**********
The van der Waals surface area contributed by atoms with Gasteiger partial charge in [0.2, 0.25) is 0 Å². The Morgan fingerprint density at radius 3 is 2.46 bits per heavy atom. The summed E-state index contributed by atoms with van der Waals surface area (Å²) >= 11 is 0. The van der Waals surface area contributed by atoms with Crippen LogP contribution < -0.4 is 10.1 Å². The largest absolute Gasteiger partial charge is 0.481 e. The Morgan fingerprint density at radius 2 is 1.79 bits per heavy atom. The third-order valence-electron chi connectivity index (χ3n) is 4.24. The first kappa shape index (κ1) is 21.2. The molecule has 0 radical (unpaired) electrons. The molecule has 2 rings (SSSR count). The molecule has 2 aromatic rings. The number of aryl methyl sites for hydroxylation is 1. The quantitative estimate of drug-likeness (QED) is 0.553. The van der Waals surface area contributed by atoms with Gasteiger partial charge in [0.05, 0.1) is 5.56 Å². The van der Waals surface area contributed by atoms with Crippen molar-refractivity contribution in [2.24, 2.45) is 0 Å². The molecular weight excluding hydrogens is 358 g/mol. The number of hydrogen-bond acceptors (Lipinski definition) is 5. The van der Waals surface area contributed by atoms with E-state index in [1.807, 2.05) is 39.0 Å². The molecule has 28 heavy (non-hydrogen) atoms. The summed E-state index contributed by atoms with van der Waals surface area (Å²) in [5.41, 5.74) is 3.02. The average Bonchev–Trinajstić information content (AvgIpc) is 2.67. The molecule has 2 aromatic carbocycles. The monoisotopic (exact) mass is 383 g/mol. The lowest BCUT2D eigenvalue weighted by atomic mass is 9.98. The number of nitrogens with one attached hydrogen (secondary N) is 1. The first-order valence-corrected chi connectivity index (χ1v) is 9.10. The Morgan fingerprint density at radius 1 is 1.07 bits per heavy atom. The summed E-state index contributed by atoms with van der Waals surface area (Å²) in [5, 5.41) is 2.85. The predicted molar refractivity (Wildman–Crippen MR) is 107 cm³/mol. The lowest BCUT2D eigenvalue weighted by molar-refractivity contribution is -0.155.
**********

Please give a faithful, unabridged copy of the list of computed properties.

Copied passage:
The van der Waals surface area contributed by atoms with Gasteiger partial charge in [0.2, 0.25) is 0 Å². The Morgan fingerprint density at radius 3 is 2.46 bits per heavy atom. The summed E-state index contributed by atoms with van der Waals surface area (Å²) >= 11 is 0. The van der Waals surface area contributed by atoms with Crippen LogP contribution < -0.4 is 10.1 Å². The largest absolute Gasteiger partial charge is 0.481 e. The Morgan fingerprint density at radius 2 is 1.79 bits per heavy atom. The third-order valence-electron chi connectivity index (χ3n) is 4.24. The first kappa shape index (κ1) is 21.2. The molecule has 0 radical (unpaired) electrons. The molecule has 2 rings (SSSR count). The molecule has 2 aromatic rings. The number of aryl methyl sites for hydroxylation is 1. The quantitative estimate of drug-likeness (QED) is 0.553. The van der Waals surface area contributed by atoms with Gasteiger partial charge in [0.05, 0.1) is 5.56 Å². The van der Waals surface area contributed by atoms with Crippen molar-refractivity contribution in [2.24, 2.45) is 0 Å². The molecular weight excluding hydrogens is 358 g/mol. The number of hydrogen-bond acceptors (Lipinski definition) is 5. The van der Waals surface area contributed by atoms with E-state index in [1.807, 2.05) is 39.0 Å². The molecule has 28 heavy (non-hydrogen) atoms. The summed E-state index contributed by atoms with van der Waals surface area (Å²) in [5.41, 5.74) is 3.02. The average Bonchev–Trinajstić information content (AvgIpc) is 2.67. The molecule has 2 aromatic carbocycles. The monoisotopic (exact) mass is 383 g/mol. The lowest BCUT2D eigenvalue weighted by atomic mass is 9.98. The number of nitrogens with one attached hydrogen (secondary N) is 1. The first-order valence-corrected chi connectivity index (χ1v) is 9.10. The Morgan fingerprint density at radius 1 is 1.07 bits per heavy atom. The summed E-state index contributed by atoms with van der Waals surface area (Å²) in [5, 5.41) is 2.85. The predicted molar refractivity (Wildman–Crippen MR) is 107 cm³/mol. The lowest BCUT2D eigenvalue weighted by molar-refractivity contribution is -0.155.